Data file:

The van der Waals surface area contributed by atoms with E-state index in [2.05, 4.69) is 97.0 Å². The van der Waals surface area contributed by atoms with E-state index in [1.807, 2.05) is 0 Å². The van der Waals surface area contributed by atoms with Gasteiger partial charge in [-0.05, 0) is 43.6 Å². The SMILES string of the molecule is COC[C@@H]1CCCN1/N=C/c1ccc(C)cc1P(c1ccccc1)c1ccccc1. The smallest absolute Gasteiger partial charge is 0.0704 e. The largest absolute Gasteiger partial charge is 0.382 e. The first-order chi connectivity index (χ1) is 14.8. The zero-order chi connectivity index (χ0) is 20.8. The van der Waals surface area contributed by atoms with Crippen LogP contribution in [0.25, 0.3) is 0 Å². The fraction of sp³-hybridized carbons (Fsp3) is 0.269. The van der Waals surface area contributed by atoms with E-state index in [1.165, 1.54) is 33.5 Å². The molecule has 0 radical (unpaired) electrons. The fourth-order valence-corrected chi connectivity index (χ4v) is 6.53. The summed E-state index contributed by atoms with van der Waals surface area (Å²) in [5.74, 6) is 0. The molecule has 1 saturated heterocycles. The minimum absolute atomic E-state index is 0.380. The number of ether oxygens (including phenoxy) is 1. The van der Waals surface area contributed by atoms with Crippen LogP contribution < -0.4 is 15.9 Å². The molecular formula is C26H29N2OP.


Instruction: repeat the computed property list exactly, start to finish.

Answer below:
The van der Waals surface area contributed by atoms with E-state index in [2.05, 4.69) is 97.0 Å². The van der Waals surface area contributed by atoms with E-state index in [1.807, 2.05) is 0 Å². The van der Waals surface area contributed by atoms with Gasteiger partial charge in [-0.05, 0) is 43.6 Å². The SMILES string of the molecule is COC[C@@H]1CCCN1/N=C/c1ccc(C)cc1P(c1ccccc1)c1ccccc1. The smallest absolute Gasteiger partial charge is 0.0704 e. The largest absolute Gasteiger partial charge is 0.382 e. The first-order chi connectivity index (χ1) is 14.8. The zero-order chi connectivity index (χ0) is 20.8. The van der Waals surface area contributed by atoms with Crippen LogP contribution in [0.25, 0.3) is 0 Å². The fraction of sp³-hybridized carbons (Fsp3) is 0.269. The van der Waals surface area contributed by atoms with E-state index in [1.165, 1.54) is 33.5 Å². The molecule has 0 radical (unpaired) electrons. The fourth-order valence-corrected chi connectivity index (χ4v) is 6.53. The summed E-state index contributed by atoms with van der Waals surface area (Å²) in [5.74, 6) is 0. The molecule has 1 saturated heterocycles. The minimum absolute atomic E-state index is 0.380. The number of ether oxygens (including phenoxy) is 1. The van der Waals surface area contributed by atoms with Crippen LogP contribution < -0.4 is 15.9 Å². The molecular formula is C26H29N2OP.